In the current market, most home sellers are understandably focused on getting any offer to purchase that is reasonably close to their asking price - but they should not lose sight of the fact that there are often also non-price terms that also need to be successfully negotiated before a deal can be concluded.
So says Gerhard Kotzé, MD of the RealNet estate agency group, who notes: “Factors such as the deposit, valuation, financing, any inspections required, fixtures and fittings and the occupation date are important considerations that must not be overlooked.
“Some sellers are uncomfortable about accepting an offer from a buyer who does not have a cash deposit, for instance, while others now won’t even look at offers from buyers who haven’t been pre-qualified for a home loan.
“The occupation date can also quickly become a sore point unless resolved from the start. Even though it might be impossible under the current conditions for a buyer to take occupation before the transfer, things could change fast so it is still best to stipulate the occupational rent amount that would be payable in the sale agreement. Similarly, if the seller would like to occupy the property for a certain amount of time after the transfer has gone through, this needs to be negotiated upfront and agreed to in writing.”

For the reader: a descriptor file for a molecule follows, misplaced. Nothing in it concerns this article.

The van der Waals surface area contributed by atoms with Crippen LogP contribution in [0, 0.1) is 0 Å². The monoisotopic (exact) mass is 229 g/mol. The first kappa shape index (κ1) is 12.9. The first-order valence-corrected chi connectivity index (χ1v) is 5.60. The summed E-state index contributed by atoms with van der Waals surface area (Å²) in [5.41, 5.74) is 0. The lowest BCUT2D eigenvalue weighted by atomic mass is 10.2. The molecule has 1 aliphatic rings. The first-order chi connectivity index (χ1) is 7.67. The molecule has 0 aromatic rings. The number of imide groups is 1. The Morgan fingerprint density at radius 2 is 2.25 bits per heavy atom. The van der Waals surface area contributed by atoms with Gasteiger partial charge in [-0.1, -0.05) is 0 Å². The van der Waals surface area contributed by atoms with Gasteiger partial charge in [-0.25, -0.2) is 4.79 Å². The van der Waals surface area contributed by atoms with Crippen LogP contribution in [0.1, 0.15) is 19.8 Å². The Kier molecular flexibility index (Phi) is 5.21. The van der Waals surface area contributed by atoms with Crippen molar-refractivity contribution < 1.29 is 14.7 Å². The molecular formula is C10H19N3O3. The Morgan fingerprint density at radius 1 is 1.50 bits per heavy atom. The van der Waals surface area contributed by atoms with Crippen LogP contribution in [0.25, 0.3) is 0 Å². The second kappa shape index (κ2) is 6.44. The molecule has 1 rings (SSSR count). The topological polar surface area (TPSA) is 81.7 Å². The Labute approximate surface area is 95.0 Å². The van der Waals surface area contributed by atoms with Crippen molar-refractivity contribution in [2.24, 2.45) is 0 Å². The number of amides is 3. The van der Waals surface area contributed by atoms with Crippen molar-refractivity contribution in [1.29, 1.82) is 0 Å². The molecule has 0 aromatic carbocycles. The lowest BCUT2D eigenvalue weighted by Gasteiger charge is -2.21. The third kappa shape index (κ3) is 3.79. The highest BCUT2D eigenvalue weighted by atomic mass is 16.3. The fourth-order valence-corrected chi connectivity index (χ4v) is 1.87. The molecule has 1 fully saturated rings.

He points out that bank valuations and compliance inspections also cost money and that clarity is needed on who will pay for these – and when. “The valuation is usually a cost for the buyer applying for a home loan, but what if it is a cash purchase? And while the seller should obtain any electrical, plumbing, gas, and fencing compliance certificates that are required before starting to market the property, what if it is a distressed sale?
“Approved building plans are also increasingly required before local authorities will issue the clearance certificates necessary for transfer, and if these are not already available, there will be a cost for obtaining a copy from the municipal planning department or for having them redrawn – and then possibly a delay in the transfer while they are approved.”
Fixtures and fittings can also become a cause for acrimony, Kotzé says, and the sale agreement also needs to state clearly which fittings (such as custom-made blinds, ceiling fans, or the DSTV dish) the seller will remove or leave behind.
“The reality is that buyers, as well as sellers, want to squeeze as much they can out of a deal – and that when nerves become frayed in negotiations, even minor issues can become dealbreakers.
“This is especially true now when sales are being concluded remotely, and it highlights the importance of having an experienced and tech-savvy estate agent involved as a skilled third-party negotiator who is knowledgeable enough to anticipate many of the issues that could come up and calmly resolve them while bringing the transaction to a successful conclusion that pleases both buyer and seller.”